Food Stamps

220px-Supplemental_Nutrition_Assistance_Program_logo.svg

We have all had hard times in our life but some of us have hit a lower bottom than others, this was me when my ex left. I went from a stay at home mom to a single mom on food stamps. Now I want to clarify that I was getting child support from my ex; still its just his income was not high enough to support 2 households.

This post is actually hard for me to write because for a lot of you (my friends) this is the first you have heard about me being on Food Stamps, and it was my pride that kept it from you. When I was debating applying for benefits or not I had to lay down my pride and think of my girls and make the decision that was best for them.

Being on this program I realized that there are times in people’s lives when extra help is needed. I needed this help for a little bit. I knew when I went on the program that my goal was to get off it as soon as possible, I went out and got a job just 2 weeks after receiving benefits. I am happy to say that as of today I no longer qualify!

I am grateful that the program is in place because it helped me take care of my girls when I needed it. Before this experience I had very strong opinions about government assistance. Now actually having needed this assistance and walking in the shoes of the people I judged has humbled me and given me a new perspective. I can now see that people just need help sometimes.

Why I do everything I do.

Why I do everything I do.

Dads where are you?

27299443-Absent-dad-or-deadbeat-father-concept-as-a-traffic-sign-with-a-mother-and-two-children-and-a-daddy-i-Stock-Photo

Okay so I came across an article that has some pretty surprising statistics now this study was done in 2011 and was released by Pew Research and conducted by National Survey of Family Growth. In this research it was found that divorced or unwed fathers that see their children once or more a week is right around 22%, fathers that see their children 1 to 4 times a month is 29% and fathers that have no contact with their children is right around 27%.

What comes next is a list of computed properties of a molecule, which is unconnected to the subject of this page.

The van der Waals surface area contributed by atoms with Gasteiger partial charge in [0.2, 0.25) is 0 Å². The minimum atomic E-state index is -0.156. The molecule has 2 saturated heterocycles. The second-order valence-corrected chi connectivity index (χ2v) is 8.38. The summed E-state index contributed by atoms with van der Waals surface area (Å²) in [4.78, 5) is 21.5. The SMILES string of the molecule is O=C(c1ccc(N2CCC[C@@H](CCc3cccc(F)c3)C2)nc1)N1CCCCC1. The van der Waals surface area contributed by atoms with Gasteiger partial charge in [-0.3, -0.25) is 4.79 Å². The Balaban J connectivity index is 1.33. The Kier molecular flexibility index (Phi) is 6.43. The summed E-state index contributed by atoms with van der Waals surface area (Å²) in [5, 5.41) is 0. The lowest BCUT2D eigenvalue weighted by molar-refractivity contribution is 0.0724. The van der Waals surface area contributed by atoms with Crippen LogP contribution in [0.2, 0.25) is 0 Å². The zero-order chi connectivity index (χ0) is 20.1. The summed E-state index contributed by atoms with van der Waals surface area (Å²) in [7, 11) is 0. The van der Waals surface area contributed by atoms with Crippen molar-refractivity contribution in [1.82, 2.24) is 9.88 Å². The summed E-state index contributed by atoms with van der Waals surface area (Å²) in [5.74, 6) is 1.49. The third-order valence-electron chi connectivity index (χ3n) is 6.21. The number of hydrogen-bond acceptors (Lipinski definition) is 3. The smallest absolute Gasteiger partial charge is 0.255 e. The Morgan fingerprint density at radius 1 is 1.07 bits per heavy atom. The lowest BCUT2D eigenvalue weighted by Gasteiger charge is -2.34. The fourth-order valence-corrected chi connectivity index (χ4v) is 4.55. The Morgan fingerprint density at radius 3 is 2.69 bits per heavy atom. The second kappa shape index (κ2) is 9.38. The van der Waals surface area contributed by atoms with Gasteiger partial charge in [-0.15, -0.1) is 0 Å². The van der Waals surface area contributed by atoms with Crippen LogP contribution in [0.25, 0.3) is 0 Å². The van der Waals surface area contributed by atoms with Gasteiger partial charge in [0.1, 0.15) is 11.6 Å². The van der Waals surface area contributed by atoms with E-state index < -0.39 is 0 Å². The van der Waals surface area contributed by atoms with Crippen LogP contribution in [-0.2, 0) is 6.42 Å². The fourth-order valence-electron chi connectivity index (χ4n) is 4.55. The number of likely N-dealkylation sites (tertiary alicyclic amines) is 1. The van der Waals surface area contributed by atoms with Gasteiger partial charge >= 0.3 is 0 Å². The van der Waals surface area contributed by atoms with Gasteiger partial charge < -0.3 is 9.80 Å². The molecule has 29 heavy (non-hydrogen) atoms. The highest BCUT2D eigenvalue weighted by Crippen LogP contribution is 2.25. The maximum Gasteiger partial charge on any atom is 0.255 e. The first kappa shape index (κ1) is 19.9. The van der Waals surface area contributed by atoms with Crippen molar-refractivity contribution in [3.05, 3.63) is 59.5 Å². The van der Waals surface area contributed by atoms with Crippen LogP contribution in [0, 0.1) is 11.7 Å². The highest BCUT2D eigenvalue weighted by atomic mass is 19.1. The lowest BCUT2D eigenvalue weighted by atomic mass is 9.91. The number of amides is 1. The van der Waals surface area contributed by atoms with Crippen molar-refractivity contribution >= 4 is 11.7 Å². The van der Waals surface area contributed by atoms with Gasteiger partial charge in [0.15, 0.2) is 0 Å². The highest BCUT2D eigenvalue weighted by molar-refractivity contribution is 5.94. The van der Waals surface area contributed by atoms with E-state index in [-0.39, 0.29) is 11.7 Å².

These numbers are very disturbing especially considering how important it is to have male role models in a child’s life. From education to obesity there have been numerous studies that show having a father in the home of a child just benefits the child (of course as long as the father is not abusive) http://www.fatherhood.org/father-absence-statistics

As a mother of two little girls I worry everyday about the effects of not having a male in my house will have on them. They right now only see their dad about 8 days a month and most likely that will be changing to less sometime soon. Sure there are men in their life that are good examples but at night when I am home alone with them and I am sick but I still have to get them ready for bed it is just me. They do not see that a real man would be helping me and (hopefully) take over for the night so I could rest.

I also wonder why it is that men are able to spend less time with their kids? Do they not miss them? Do they think that this really is for their best? As a mom I cannot imagine life without my kids, everything I do I do it for them.

When it comes to my kids I have to remember that even though contact with their dad is less than it used to be, they are now seeing a strong mom that is trying her hardest to give them the best life possible. And that is a lesson I hope goes a long way.